Why we're urging the government to raise benefits

Tuesday 14 November 2023
Sad cold child wearing yellow jumper looking out window

Charities are coming together to warn the government that benefits must rise as normal in the spring. Our Campaigns Manager, explains what a below-inflation increase would mean for children.

Next week, the Chancellor Jeremy Hunt will be delivering the Autumn Statement. We’re alarmed by rumours the government will slash the spending power of low-income families by not increasing benefits in line with inflation in the usual way (a ‘real-terms’ cut).

The normal practice is that the government raises benefits in line with inflation each April, based on the level of inflation at the previous September. But the Chancellor has been dropping hints that he's looking to make cuts. Not increasing benefits levels at all or increasing them by less than inflation – would be a disaster for families. As a society, we shouldn't be looking to cut budgets by taking from the worst off – especially when the long term social and economic effects of poverty are so clear and significant.

What does child hardship look like where you live?

Across the UK, too many children are facing financial hardship, but you could help.

Find out (opens in a new tab)

What difference does increasing benefits make?

Increasing benefits by inflation each year is necessary to ensure they maintain their value as prices rise. The cost-of-living crisis of the last two years has seen prices soar. Previous cuts and policies like the Two Child Limit and Benefit Cap have eroded the value of benefits, they're not enough to meet many families’ needs, leaving them exposed to rising prices. For many low-income families, this has meant being unable to afford the essentials, getting into debt, relying on food banks or emergency support like our Crisis Fund.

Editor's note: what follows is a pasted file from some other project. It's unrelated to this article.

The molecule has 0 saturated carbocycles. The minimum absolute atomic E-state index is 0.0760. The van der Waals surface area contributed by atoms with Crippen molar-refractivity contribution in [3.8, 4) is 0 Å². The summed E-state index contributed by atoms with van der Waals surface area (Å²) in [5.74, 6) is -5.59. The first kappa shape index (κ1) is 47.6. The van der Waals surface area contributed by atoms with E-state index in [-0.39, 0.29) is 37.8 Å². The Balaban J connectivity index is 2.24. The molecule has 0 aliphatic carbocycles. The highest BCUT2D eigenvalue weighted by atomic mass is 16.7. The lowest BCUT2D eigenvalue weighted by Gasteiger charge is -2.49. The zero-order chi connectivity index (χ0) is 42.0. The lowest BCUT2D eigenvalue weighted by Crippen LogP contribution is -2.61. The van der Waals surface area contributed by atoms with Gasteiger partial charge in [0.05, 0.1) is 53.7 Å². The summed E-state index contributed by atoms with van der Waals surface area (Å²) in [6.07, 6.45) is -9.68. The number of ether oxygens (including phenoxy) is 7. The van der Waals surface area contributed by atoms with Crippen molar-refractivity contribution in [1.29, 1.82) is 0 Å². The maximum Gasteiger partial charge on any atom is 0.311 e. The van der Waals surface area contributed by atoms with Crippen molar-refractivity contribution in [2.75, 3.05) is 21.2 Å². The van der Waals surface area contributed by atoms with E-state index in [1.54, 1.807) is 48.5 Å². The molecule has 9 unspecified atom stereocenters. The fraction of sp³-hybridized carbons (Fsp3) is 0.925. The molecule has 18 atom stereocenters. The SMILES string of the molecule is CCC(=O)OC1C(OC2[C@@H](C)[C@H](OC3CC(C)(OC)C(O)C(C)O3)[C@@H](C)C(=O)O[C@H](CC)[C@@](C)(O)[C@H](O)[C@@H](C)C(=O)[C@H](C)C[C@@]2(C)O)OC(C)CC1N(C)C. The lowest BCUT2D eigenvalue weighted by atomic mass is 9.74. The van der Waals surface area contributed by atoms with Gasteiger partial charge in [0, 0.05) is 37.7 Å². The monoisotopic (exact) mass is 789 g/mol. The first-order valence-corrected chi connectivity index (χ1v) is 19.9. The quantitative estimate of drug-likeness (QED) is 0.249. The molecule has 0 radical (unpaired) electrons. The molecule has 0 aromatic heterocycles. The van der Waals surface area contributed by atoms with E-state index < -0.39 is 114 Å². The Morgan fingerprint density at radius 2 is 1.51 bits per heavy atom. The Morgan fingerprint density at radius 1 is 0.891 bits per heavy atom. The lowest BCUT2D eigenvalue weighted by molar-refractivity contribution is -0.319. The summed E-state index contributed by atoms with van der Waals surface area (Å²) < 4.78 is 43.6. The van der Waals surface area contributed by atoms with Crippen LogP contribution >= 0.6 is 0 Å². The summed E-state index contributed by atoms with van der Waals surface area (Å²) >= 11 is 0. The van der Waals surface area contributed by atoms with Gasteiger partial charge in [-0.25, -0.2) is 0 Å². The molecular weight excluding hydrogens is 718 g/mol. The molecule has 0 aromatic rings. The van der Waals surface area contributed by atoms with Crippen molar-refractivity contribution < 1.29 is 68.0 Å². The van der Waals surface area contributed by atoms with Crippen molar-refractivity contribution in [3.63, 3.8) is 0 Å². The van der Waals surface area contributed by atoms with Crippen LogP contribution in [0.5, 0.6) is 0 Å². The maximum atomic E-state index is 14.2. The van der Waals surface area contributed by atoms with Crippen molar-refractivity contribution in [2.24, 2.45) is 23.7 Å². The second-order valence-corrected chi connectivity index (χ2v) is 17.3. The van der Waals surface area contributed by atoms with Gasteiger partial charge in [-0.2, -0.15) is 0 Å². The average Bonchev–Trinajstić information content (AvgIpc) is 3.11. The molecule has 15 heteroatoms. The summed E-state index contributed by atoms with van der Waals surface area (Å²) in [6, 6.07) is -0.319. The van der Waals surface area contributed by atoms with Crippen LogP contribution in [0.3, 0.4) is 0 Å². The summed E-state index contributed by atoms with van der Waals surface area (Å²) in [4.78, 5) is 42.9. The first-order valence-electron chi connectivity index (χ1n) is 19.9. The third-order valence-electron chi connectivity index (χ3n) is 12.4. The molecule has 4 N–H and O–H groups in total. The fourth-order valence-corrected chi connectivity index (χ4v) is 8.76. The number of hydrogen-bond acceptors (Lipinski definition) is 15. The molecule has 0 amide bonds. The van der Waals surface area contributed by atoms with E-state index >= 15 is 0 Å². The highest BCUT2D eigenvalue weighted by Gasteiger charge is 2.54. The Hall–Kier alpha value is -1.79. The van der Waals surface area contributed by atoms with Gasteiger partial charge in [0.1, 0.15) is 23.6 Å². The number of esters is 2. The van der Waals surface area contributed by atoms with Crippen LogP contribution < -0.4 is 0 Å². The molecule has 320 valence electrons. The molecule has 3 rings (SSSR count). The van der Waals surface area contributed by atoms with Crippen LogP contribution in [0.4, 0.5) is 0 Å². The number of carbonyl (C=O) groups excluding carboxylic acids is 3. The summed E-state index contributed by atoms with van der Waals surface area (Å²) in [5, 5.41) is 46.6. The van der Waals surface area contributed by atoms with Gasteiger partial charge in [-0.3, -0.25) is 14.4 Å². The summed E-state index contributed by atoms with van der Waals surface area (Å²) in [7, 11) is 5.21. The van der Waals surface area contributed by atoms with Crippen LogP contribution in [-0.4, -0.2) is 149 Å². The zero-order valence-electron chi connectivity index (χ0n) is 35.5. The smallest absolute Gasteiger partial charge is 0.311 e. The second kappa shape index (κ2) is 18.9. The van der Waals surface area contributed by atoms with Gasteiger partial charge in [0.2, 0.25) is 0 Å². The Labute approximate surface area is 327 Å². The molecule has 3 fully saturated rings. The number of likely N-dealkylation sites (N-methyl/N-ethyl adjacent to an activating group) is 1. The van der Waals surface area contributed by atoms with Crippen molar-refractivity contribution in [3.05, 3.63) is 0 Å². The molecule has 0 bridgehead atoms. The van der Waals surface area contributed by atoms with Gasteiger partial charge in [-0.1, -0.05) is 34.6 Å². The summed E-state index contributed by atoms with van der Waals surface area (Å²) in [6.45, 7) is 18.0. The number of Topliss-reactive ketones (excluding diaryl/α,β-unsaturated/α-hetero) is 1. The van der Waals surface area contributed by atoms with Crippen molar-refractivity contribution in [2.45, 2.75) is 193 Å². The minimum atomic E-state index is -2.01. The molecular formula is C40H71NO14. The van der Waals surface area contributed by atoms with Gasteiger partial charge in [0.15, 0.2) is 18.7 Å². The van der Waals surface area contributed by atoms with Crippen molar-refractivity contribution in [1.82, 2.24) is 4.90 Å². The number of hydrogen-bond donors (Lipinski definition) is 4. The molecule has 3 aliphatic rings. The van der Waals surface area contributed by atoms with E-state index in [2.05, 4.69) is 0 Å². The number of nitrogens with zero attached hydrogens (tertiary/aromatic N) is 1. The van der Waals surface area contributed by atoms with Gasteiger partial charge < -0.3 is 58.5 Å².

Inflation means that prices for goods and services are rising. The inflation rate refers to how quickly prices are rising over time. The headline figure that gets reported in the news is an average across the population – but price rises are not felt equally. Poorer households are hit the hardest by high inflation, as they spend more of their budget on things that have seen the highest price rises, like food and energy. And falling inflation doesn’t mean falling prices – it simply means prices are rising more slowly.

tired mother leans against kitchen wall, while rocking child to sleep

Why the government should reconsider plans to cut benefits

In the run up to an election, Rishi Sunak may want to present the government as ‘tough but fair’. But the government can’t return to old divisive narratives about ‘strivers’ versus ‘shirkers’. It risks missing two crucial points:

  • Work isn’t an easy answer to poverty: 71% of children living in poverty are in working households.  Our All Worked Out? report revealed that almost 2 million children in poverty are in families with at least one significant potential barrier to work. That includes 440,000 children whose families already work full-time. The government should focus on what it can do to help families overcome these barriers.
  • Our social security system is there for all: circumstances can change with no warning. A job loss, illness or injury, bereavement, or new caring responsibilities – all these can push people who are secure into hardship.

What does this mean for children?

Families with children are far more likely to be hit by some of the worst consequences of the cost-of-living crisis. Our recent analysis, ‘A cost of children crisis?’, shows that they are three times as likely to be behind on bills, and twice as likely to miss multiple meals, compared to families without children.


The rate of inflation in September 2023 was 6.7%. This is the bare minimum amount by which benefits should be raised in April 2024. This will protect children and their families from some of the bite of rising prices – but even then, it won’t fully close the gap.

According to the Joseph Rowntree Foundation, children are more likely to be in poverty than any other group – they would be directly harmed by a real-terms cut in benefits. A full benefits freeze would push hundreds of thousands more into poverty. Long after people have stopped talking about the cost-of-living-crisis, its impact will still be felt by those whose childhoods were marked by it.

What can you do to help?

Use our tool to discover the facts about child poverty and hardship in your local area, then take a few quick steps to share it with your MP.

What does child hardship look like where you live?

Across the UK, too many children are facing financial hardship, but you could help.

Find out (opens in a new tab)